Redefining Marriage and Treating One Another Well

A couple days ago, I wrote about our need to control our anger when we discuss the issue of redefining marriage. I was planning on writing this post anyway, but I couldn’t get to it the day after that post. Then today I find out that one of my friends whose goal is to see Christ magnified and to pursue goodness and equality toward everyone got a bunch of hate mail and mean, graceless rebuttal posts in response to a blog she wrote. I’m convinced now, more than ever, that we need to do a much better job of being Christlike toward one another.

The passage I mentioned in the last post was Ephesians 4:17-5:21, focusing on Ephesians 4:26-27.

Ephesians 4 ends this way:

Ephesians 4:31-32 ESV
Let all bitterness and wrath and anger and clamor and slander be put away from you, along with all malice. Be kind to one another, tenderhearted, forgiving one another, as God in Christ forgave you.

Alright, now, Paul – the Holy Spirit through Paul – commands us to put aside wrath, anger, malice, slander, etc. and then instructs us to be kind, tenderhearted, and forgiving to one another.

Ephesians 5:1-2 ESV
Therefore be imitators of God, as beloved children. And walk in love, as Christ loved us and gave himself up for us, a fragrant offering and sacrifice to God.

Then Paul links the commands at the end of chapter 4 with being “imitators of God” and walking “in love.”

Now, Paul doesn’t pull any punches. He’s not afraid to call sin what it is, and call those to whom he writes to repent – or to call us to repent. Ephesians 5:3-14 is basically Paul saying “Don’t do these things, but do these instead.” Don’t be sexually immoral, but be pure. Don’t covet or be an idolater, walk as “children of light.” He begins his message against immorality and idolatry by first telling them to be kind, tenderhearted, and forgiving – to be imitators of God, who is rich in mercy (Eph. 2:4).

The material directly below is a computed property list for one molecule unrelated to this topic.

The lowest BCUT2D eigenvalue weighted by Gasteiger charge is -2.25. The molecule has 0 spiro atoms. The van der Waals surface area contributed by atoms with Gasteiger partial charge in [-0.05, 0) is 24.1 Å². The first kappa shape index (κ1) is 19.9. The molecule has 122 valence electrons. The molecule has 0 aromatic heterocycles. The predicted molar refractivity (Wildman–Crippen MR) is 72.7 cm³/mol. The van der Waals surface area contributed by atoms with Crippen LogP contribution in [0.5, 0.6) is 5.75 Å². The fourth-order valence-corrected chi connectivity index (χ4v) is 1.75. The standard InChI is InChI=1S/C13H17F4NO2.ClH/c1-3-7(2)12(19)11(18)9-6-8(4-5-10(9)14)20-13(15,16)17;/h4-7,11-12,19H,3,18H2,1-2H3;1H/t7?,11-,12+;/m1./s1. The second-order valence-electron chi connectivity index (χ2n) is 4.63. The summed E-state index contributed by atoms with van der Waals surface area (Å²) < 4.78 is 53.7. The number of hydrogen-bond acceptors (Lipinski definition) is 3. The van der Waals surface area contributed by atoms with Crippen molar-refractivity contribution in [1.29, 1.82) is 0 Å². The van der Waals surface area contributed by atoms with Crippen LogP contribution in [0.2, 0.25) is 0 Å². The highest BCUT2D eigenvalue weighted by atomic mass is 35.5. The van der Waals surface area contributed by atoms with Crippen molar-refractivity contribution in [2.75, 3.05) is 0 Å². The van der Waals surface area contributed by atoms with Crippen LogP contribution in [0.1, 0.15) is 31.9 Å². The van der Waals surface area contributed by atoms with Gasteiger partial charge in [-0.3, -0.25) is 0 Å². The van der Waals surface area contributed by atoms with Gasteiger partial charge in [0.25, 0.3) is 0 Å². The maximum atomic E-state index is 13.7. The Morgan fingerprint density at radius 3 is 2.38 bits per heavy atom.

Then in 5:15-16 Paul admonishes us to walk “as wise, making the best use of the time, because the days are evil.”

Ok, so, to put it bluntly, Paul isn’t an idiot. He knows that when he says “Don’t do that, but do this instead” that the elders, deacons, and lay people (to put it in modern day structure) of the church at Ephesus are going to have to deal with sin in their lives, and in the lives of other Christians within their church. They are going to have to repent daily of their own sin, and are at times going to have to call others to repent of sin as well. He sandwiches this admonishment in between “be kind, tenderhearted, and forgiving” and walk “as wise.”

I believe he did this to set up the framework for how Christians should use Scripture for “teaching, for reproof, for correction, and for training in righteousness” (2 Tim. 3:16). There are going to be times when Christians are stuck in patterns of sin. There are going to be times when Christians don’t see Scripture address something as sin, and may need to be corrected. There are going to be times when we have doctrinal differences, misunderstandings, and frustrations with the way other Christians see and interpret Scripture. Paul isn’t saying don’t address that or work through that, but he is saying that as we work through the way people view Scripture, we should be kind, understanding, and forgiving.